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March 11, 2013

“We can readily see that except for certain types of missions, the manned combat aircraft will become technically obsolete in the future.”
– Major General David Baker, 1956

“The greatest threat to world peace is not from nuclear weapons and their possible proliferation. It is from drones and their certain proliferation.”
– Simon Jenkins, writing in The Guardian (UK), 2013

“How easily people can fool themselves into believing wars can be won by some wonderful invention rather than by hard fighting and superior leadership.”
– General George S. Patton Jr.

The introduction of Remotely Piloted Aircraft (RPAs) as a key tool in the U.S. war on terrorism has generated intense debate in previous weeks, ranging from the morality of their use in war, a renewed discussion of the dangers of collateral damage and “blowback” resulting from the strategy, to fears of broader applications of RPAs both domestically and in future wars should they proliferate.  to date, the conversation has largely been dominated by extreme positions, arguing either that RPAs represent a new ‘revolution in military affairs’ with the potential to upend  established military power, to defensive positions identifying the limited capabilities of current RPAs and suggesting the absence of pilots on aircraft changes little in the international security environment.  This blog will examine the RPA debate in the context of both existing military doctrine and broader academic theory, with the primary goal of identifying in a thoughtful and reasoned manner what the true implications are of the RPA innovation.

In terms of terminology, the designation RPA is used intentionally as it differentiates the existing technology from “drones,” which implies a lack of sophistication and pre-programming, and Unmanned Aerial Vehicles, which would consist of fully automated aircraft.  Both of these are separate issues with unique sets of potential concern (to be elaborated on in future posts).  This designation does focus on aircraft specifically rather than the full systems (RPA and UAV versus RPS and UAS), but as the emphasis on remotely piloted is emphasized that designation should include with it for the reader the understanding that each RPA has a long chain of personnel involved in each mission independent of the airframe itself.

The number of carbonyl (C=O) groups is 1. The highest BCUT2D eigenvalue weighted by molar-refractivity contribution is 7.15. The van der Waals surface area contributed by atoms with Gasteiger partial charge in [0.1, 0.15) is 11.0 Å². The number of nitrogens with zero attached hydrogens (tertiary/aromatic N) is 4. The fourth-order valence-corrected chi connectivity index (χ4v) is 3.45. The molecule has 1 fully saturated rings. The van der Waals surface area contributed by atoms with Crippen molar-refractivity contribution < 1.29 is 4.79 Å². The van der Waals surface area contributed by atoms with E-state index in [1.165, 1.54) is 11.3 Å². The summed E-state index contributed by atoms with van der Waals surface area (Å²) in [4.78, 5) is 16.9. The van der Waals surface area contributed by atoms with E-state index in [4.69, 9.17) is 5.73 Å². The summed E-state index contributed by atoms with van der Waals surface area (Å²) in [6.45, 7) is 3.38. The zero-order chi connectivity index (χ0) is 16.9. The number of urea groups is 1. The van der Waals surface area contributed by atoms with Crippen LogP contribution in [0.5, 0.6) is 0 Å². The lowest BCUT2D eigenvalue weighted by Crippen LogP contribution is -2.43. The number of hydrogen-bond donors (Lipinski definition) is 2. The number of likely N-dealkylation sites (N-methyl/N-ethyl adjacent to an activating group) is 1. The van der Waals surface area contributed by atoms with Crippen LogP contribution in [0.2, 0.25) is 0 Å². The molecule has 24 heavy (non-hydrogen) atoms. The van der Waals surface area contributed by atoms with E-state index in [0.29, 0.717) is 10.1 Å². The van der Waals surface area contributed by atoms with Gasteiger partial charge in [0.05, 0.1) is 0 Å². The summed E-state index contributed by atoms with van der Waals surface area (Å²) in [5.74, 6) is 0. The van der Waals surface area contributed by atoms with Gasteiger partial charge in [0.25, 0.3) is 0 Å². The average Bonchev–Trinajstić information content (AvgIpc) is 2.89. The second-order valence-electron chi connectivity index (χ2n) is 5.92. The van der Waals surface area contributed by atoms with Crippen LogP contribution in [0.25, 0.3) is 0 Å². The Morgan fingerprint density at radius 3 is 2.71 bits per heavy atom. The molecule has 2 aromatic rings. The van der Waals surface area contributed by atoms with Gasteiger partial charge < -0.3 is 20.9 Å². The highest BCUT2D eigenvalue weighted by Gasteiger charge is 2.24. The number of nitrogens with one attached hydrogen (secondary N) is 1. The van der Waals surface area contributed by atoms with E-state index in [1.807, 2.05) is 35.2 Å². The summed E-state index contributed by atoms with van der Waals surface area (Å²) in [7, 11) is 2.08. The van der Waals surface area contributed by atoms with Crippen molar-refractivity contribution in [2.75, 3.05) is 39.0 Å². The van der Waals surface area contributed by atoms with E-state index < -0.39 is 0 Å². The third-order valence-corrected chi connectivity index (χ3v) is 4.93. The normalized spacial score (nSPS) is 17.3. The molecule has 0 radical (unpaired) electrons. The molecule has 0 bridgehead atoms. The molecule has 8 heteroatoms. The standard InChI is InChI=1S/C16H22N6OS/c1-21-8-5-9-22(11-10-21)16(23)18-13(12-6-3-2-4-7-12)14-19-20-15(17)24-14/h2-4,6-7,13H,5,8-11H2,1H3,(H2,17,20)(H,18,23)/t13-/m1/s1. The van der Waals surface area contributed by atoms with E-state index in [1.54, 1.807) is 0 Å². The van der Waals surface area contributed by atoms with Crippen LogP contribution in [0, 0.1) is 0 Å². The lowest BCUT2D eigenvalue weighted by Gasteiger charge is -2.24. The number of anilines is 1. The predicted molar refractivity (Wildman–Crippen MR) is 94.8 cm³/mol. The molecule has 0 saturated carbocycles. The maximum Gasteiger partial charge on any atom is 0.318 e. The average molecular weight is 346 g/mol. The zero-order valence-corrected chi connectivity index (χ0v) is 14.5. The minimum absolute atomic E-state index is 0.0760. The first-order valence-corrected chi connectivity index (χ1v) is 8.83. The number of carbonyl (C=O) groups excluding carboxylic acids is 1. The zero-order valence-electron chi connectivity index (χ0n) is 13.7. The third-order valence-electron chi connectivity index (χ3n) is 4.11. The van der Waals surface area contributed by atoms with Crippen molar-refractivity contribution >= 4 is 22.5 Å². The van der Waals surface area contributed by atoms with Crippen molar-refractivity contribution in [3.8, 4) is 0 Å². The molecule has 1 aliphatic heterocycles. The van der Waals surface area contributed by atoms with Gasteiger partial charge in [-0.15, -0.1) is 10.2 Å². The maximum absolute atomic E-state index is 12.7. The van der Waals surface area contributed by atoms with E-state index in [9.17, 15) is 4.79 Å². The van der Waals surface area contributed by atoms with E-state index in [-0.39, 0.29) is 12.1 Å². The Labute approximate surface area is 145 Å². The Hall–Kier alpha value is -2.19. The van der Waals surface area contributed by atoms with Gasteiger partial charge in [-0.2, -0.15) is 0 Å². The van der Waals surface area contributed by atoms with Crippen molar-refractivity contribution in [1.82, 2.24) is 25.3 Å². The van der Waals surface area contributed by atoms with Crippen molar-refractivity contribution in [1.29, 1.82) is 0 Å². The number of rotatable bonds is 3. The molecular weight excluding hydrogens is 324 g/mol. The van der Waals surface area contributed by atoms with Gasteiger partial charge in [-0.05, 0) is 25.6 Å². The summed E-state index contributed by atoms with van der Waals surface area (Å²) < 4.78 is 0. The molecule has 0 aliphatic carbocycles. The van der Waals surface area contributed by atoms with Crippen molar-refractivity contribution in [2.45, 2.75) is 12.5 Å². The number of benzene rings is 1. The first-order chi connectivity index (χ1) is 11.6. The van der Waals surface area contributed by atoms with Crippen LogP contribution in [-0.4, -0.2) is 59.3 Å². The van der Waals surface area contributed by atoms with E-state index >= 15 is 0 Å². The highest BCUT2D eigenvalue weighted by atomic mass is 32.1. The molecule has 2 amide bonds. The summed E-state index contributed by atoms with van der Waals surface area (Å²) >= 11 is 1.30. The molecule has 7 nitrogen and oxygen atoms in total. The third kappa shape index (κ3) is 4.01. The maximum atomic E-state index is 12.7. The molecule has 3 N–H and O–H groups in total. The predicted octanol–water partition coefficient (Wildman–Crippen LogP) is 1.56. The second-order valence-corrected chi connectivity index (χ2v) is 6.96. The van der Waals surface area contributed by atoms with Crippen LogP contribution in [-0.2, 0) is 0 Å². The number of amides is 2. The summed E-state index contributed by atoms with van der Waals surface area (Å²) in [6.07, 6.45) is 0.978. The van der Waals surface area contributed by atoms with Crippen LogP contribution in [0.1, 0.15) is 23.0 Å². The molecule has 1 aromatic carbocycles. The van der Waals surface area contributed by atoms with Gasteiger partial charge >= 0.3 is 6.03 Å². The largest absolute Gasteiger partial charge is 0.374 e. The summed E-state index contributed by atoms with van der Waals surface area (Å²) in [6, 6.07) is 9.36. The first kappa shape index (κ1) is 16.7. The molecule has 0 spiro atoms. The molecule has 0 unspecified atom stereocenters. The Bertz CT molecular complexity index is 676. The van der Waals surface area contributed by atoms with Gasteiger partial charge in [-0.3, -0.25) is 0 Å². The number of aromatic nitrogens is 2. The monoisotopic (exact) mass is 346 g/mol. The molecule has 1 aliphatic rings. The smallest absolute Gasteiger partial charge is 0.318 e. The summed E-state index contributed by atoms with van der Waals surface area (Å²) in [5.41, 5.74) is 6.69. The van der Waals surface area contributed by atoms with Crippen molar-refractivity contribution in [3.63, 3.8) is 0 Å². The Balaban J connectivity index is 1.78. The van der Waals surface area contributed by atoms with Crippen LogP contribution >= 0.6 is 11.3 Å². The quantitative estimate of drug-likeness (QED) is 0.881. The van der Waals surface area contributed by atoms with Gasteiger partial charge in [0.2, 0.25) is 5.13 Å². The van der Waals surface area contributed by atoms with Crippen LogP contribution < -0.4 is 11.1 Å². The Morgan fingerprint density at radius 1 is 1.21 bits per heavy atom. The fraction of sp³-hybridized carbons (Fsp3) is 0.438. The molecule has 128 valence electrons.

All content in this blog is derived from open source material and does not reflect the positions of any entity outside of the blog itself.

Ehrhard, T. (2010, July). Air Force UAVs: The Secret History. Retrieved January 11, 2013, from The Mitchell Center:

Jenkins, S. (2013, January 10). Drones are fool’s gold: they prolong wars we can’t win. Retrieved January 12, 2013, from The Guardian (UK):

Pryor, C. A. (n.d.). From First to Wurst: The Erosion and Implosion of German Technology in WWII. Retrieved January 8, 2013, from Air Force Logistics Management Agency:


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